A film by Brenda Davis. 2014. 86 minutes. Multiple languages with English sub-titles.
A review by Sarah Rudrum
Following the challenging work of health care providers in Ethiopia, Cambodia, and Haiti, Sister introduces personal stories that illustrate factors contributing to ongoing high rates of maternal mortality. In Tigray, Ethiopia, Goitom Berhane is a health officer at a hospital; his patients are women who arrive with complicated births. It’s work characterized by frustration, pain, and small triumphs. Goitom is a compelling lead character with a knack for incisive commentary. He asserts that intervening in this crisis is not a duty only for physicians, who can save one life at a time, but for all of us. Goitom speaks of birth as a normal process that needs to take place “in the right time, in the right place, with the right skill”. The women he sees have generally attempted to labour at home, reaching the hospital only after difficulties arise. At times, his accounts of their labouring at home come off as though he is blaming women for their failure to seek care earlier. However, the film also depicts a young health extension worker as she walks long hours to bring health information and antenatal care to rural women in Tigray. These scenes shed light on the social and geographic realities shaping the prevalence of home delivery.
Transportation challenges are clearly brought forward as we follow Pum Mach, a Cambodian midwife working at a rural clinic. For complicated deliveries, she needs to refer, but her patients can’t afford to travel to the referral hospital. She laments the loss of an ambulance service; poor bridges and the presence of landmines also affect transportation to care. For Pum Mach herself, distance from home means she must stay at work Monday through Friday, returning home only on weekends. Travel is portrayed as a complex and multidimensional challenge, which resonated with my research on the social organization of maternity care and birth in Amuru, northern Uganda. Alongside gendered power dynamics entrenched in HIV-testing protocols and NGO partnerships, transportation challenges significantly contributed to women’s difficulties in accessing care in this low-resource, post-conflict setting. Absent from the film, however, was reference to innovative solutions to these challenges.
Poverty is a theme throughout although, perhaps due partly to the decision to focus on three countries in three continents, the particular roots of poverty are not examined. In Haiti, the film follows Madam Bwa, a traditional birth attendant, as she makes her way through a crowded urban slum, providing patients with antenatal care and commanding advice. It’s clear that the challenge for mothers in her community doesn’t end with safe delivery. It’s painful to see malnourished babies, but such scenes are important to understanding that social and economic interventions are necessary alongside medical intervention.
Advocates for maternal health have repeatedly called for greater attention to sexual and reproductive rights. In Haiti, Madam Bwa promotes family planning, but none of her group members use contraception. In Ethiopia, Goitam’s patient has had a tubal ligation at her own request based on advice that an injury to her uterus would make future pregnancy risky. Her smiling husband says, “we have enough children”; their fifth baby has unexpectedly survived an emergency C-section. Pressure to have large families and lack of access to birth control are largely implicit in the film where they might have been explicit. Lack of access to abortion and the harm caused by unsafe self-induced or back street abortion are never mentioned.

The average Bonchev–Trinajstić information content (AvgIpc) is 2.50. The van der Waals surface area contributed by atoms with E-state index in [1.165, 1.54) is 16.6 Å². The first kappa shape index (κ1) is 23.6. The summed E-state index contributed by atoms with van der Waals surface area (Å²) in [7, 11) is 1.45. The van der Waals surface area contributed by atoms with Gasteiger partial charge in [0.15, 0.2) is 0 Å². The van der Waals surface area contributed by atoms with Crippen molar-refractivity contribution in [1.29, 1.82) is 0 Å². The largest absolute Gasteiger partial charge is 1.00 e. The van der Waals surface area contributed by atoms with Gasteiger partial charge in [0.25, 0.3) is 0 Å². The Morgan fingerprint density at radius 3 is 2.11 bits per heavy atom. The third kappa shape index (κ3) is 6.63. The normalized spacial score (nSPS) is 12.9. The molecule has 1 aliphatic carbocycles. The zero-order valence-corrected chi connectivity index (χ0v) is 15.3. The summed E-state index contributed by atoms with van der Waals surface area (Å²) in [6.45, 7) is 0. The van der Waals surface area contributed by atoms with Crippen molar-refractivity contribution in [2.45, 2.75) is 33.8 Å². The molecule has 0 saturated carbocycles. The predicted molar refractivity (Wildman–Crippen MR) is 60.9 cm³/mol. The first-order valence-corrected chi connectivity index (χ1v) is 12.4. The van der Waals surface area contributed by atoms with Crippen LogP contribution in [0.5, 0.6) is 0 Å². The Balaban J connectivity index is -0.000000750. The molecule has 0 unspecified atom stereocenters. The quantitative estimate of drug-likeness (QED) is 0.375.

In Vancouver, Sister was screened as a fundraiser for Shanti Uganda, an organization providing maternity care in central Uganda. A panel discussion introduced analysis building on the problems depicted in Sister. With reference to the decades-long conflict in her native northern Uganda, retired nurse Caroline Okot Bitek spoke of the devastating role conflict can play. She characterized war as a time when progress towards adequate health care and reproductive rights “moves backwards, instead of forwards”. The particular challenges for reproductive rights during conflict was the theme of a Reproductive Health Matters issue. Okot Bitek also discussed gender relations. Lack of support from husbands when it comes to seeking care or child spacing has a real impact, and polygamy often plays an impoverishing role, diminishing support for each woman. However, there is also social change in this area; in a Ugandan example she described, women are no longer discouraged from eating chicken, a high-protein food that for some time was coded as ‘male’. Nutrition during pregnancy is difficult to manage for many rural women in rural northern Uganda, so this shift in taboo is significant to maternal health. Dr. Farah Shroff and Dr. Dorothy Shaw shared stories from their rich experiences providing care in the global south, consistently returning to the point that maternal deaths are preventable. Collectively, the panellists emphasized two points: the roots of the maternal health crisis in social inequalities and the importance of mobilizing political will. Though the film was less than clear on existing solutions and how to take action, it was deeply moving in its intimate examination of health workers and their patients. Sister inspires empathy and illustrates challenges shared across diverse settings and is a valuable film.
Read Sarah Rudrum’s paper Traditional Birth Attendants in Rural Northern Uganda: Policy, Practice, and Ethics